Our third major character is Kylo Ren. What a great new villain. This is what the Anakin Skywalker of the prequels should have been. Unlike Hayden Christenson, Adam Driver can act, and he does it so damn well. You see a messed up young man, and you see a murderous warlord. As the son of Han Solo and Leia Organa, he's Darth Vader's grandson that was seduced by the dark side. Han tries to reach him, and is killed for it. Personally, unlike Vader, I think there's no coming back for Kylo Ren; at least I don't think there should be. Vader may have been redeemed, but I don't think we should see that story beat repeated. Kylo Ren looked great, sounded great, and his chaotic lightsaber matched him perfectly. I can't wait to see what he does next.
Rounding out the last of the major new characters is Poe Dameron played by Oscar Issac. We don't see too much of him in this movie, but I expect we'll see more of him next time. He's obviously being set up as the new Han Solo, so I can understand why he wasn't in the movie much...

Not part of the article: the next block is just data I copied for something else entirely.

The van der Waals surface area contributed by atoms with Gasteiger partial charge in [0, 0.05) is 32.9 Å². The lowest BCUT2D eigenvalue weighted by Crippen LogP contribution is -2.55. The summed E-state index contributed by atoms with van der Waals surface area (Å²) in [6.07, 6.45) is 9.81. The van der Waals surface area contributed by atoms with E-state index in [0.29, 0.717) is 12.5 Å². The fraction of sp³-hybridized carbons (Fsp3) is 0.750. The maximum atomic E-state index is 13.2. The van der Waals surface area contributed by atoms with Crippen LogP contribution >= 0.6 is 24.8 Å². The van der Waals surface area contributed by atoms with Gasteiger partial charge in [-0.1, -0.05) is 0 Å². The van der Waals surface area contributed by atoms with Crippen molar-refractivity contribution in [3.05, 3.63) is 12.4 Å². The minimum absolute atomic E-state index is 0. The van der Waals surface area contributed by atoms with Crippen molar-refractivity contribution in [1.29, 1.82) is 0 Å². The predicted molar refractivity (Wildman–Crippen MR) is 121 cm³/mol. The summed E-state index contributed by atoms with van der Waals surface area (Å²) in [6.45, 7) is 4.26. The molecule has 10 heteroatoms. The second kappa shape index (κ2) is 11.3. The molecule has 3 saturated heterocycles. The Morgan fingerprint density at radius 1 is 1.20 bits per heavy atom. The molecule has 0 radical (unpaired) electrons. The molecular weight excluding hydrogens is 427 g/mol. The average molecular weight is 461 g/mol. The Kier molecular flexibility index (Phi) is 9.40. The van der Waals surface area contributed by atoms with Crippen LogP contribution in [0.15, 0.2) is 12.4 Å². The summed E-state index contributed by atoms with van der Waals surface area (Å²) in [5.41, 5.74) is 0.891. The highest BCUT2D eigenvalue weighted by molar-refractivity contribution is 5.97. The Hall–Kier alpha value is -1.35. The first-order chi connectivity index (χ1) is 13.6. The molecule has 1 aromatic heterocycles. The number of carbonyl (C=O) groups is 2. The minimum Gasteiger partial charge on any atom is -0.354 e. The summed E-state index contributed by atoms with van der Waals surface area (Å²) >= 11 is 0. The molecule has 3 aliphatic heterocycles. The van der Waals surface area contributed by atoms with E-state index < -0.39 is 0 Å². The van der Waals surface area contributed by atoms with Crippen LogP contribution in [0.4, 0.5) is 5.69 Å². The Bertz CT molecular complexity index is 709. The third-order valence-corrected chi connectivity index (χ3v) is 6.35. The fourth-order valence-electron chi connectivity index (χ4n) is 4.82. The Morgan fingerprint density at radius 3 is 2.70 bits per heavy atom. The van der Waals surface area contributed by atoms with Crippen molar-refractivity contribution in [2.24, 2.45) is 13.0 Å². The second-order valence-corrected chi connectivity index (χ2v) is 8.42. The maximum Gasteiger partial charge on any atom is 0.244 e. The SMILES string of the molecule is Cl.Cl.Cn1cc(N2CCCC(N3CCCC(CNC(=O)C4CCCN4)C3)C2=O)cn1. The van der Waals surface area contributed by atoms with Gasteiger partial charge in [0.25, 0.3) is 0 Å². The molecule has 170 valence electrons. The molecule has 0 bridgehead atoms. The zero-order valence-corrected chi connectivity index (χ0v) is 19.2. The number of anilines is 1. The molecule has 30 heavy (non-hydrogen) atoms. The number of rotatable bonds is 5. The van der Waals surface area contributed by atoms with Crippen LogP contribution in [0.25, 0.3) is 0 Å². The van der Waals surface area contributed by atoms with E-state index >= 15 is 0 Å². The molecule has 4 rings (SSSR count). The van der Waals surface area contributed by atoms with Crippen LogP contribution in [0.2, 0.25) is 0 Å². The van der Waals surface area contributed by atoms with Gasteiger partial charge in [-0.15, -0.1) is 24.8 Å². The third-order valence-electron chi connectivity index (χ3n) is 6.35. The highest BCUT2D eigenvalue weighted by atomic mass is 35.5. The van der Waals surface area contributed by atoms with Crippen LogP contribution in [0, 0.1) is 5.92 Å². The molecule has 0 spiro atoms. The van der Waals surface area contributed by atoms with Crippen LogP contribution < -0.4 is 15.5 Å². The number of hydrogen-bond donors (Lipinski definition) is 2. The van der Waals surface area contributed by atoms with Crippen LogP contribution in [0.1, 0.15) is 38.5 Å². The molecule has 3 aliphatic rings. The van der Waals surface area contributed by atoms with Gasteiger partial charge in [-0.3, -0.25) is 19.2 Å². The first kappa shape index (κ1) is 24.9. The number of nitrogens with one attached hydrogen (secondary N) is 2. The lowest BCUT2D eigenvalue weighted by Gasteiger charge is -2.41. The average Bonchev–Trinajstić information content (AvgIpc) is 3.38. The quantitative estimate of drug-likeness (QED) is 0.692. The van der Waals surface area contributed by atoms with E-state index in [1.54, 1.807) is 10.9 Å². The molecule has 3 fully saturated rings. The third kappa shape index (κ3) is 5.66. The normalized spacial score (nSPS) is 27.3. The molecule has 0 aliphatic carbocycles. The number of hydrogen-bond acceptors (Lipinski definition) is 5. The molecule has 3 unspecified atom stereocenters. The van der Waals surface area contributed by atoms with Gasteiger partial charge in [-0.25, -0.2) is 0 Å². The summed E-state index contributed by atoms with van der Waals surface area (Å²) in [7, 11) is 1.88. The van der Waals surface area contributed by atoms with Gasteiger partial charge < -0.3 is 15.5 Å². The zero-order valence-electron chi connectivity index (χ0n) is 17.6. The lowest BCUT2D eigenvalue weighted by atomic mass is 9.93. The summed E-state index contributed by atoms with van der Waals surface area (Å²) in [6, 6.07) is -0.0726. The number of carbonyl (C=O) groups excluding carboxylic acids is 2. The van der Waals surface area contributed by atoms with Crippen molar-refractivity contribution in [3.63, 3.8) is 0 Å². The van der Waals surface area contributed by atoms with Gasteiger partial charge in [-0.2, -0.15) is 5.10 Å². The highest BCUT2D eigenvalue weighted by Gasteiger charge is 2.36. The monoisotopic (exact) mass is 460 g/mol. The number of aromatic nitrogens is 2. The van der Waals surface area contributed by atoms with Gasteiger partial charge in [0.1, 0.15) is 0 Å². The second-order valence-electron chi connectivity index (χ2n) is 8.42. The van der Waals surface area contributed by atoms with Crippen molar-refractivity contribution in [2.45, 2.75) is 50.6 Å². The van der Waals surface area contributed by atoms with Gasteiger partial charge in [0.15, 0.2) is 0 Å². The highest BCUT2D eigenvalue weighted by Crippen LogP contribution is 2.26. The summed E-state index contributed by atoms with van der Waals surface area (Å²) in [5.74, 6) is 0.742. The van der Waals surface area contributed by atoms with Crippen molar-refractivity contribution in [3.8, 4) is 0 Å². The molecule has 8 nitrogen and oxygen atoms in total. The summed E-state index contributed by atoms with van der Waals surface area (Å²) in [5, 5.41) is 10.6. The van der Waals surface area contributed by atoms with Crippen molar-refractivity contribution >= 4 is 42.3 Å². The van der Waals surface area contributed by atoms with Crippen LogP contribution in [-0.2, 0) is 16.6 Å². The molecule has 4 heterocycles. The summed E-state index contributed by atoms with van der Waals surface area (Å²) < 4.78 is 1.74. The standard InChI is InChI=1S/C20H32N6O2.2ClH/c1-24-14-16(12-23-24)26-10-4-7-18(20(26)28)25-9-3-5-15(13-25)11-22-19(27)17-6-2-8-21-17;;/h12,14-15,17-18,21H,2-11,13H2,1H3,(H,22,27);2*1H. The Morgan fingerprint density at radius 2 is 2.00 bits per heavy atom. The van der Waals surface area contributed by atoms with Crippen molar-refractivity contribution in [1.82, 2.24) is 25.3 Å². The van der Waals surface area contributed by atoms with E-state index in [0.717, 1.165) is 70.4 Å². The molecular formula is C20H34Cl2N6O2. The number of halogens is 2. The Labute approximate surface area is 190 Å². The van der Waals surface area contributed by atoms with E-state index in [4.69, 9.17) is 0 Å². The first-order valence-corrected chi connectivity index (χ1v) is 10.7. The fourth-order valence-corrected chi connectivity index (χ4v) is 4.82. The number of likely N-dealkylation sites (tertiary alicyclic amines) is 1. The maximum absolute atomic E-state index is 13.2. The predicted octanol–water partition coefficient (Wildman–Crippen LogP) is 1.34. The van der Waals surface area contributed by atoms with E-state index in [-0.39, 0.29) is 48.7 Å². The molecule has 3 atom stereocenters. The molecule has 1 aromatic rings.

... when we had Harrison Ford here as the actual Han Solo. I can't describe how happy I was to see Han again after over thirty years. Ford's return as an older Han was everything his return as Indiana Jones in 2008 should have been. Ford is like an old fashioned movie star, you seldom see that kind of charisma anymore. Now, Ford's complicated history with Han Solo has been well documented. At first, I was surprised that he was returning to the role. It couldn't have been for the money, he doesn't need it. Then, it quickly hit me why. Lawrence Kasdan was announced as the screen writer, and I knew. They were going to do what they wanted to do in "Return of the Jedi" before being overruled by George Lucas. I wouldn't be surprised if it was written into Ford's contract. So, when Han approached his son on the cat walk, I knew it was coming. The hairs on my body stood up, and... it was still a punch in the gut. This character that I grew up with, a character so firmly ingrained in not just American pop culture, but the world's pop culture, dead... at the hands of his own psychotic son. It was right. It was perfect.